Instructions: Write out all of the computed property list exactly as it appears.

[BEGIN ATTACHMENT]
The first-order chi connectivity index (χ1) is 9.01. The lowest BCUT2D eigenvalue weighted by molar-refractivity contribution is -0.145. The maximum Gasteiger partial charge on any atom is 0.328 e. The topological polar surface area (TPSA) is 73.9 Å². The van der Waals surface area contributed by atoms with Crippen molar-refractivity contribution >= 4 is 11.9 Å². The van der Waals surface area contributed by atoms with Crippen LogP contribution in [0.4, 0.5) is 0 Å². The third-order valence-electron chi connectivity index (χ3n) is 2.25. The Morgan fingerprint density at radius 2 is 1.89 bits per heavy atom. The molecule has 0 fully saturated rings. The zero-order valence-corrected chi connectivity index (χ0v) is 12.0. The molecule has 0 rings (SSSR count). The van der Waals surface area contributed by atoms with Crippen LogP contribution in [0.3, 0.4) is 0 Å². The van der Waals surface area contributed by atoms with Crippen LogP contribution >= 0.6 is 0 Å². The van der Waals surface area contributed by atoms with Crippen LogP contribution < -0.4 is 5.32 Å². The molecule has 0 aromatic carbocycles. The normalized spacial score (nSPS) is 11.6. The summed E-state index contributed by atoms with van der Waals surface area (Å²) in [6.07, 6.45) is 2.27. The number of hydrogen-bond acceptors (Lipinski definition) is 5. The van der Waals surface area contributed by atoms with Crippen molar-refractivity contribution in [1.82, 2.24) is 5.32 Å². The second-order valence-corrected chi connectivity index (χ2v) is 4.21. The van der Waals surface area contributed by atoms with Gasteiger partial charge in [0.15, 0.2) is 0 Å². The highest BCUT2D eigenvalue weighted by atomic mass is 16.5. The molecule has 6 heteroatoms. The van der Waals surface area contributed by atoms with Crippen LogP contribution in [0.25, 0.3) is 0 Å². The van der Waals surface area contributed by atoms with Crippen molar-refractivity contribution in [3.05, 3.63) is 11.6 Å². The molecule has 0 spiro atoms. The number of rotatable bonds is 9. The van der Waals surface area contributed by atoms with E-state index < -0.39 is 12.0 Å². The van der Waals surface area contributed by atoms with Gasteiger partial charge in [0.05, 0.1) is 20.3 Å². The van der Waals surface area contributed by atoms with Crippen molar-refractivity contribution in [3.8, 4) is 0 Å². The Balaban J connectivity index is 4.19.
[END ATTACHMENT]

The first-order chi connectivity index (χ1) is 9.01. The lowest BCUT2D eigenvalue weighted by molar-refractivity contribution is -0.145. The maximum Gasteiger partial charge on any atom is 0.328 e. The topological polar surface area (TPSA) is 73.9 Å². The van der Waals surface area contributed by atoms with Crippen molar-refractivity contribution >= 4 is 11.9 Å². The van der Waals surface area contributed by atoms with Crippen LogP contribution in [0.4, 0.5) is 0 Å². The third-order valence-electron chi connectivity index (χ3n) is 2.25. The Morgan fingerprint density at radius 2 is 1.89 bits per heavy atom. The molecule has 0 fully saturated rings. The zero-order valence-corrected chi connectivity index (χ0v) is 12.0. The molecule has 0 rings (SSSR count). The van der Waals surface area contributed by atoms with Crippen LogP contribution in [0.3, 0.4) is 0 Å². The van der Waals surface area contributed by atoms with Crippen LogP contribution >= 0.6 is 0 Å². The van der Waals surface area contributed by atoms with Crippen LogP contribution < -0.4 is 5.32 Å². The molecule has 0 aromatic carbocycles. The normalized spacial score (nSPS) is 11.6. The summed E-state index contributed by atoms with van der Waals surface area (Å²) in [6.07, 6.45) is 2.27. The number of hydrogen-bond acceptors (Lipinski definition) is 5. The van der Waals surface area contributed by atoms with Crippen molar-refractivity contribution in [1.82, 2.24) is 5.32 Å². The second-order valence-corrected chi connectivity index (χ2v) is 4.21. The van der Waals surface area contributed by atoms with Gasteiger partial charge in [0.15, 0.2) is 0 Å². The highest BCUT2D eigenvalue weighted by atomic mass is 16.5. The molecule has 6 heteroatoms. The van der Waals surface area contributed by atoms with Crippen LogP contribution in [0.25, 0.3) is 0 Å². The van der Waals surface area contributed by atoms with Crippen molar-refractivity contribution in [3.05, 3.63) is 11.6 Å². The molecule has 0 spiro atoms. The number of rotatable bonds is 9. The van der Waals surface area contributed by atoms with E-state index < -0.39 is 12.0 Å². The van der Waals surface area contributed by atoms with Gasteiger partial charge in [0.05, 0.1) is 20.3 Å². The van der Waals surface area contributed by atoms with Crippen molar-refractivity contribution in [3.8, 4) is 0 Å². The Balaban J connectivity index is 4.19.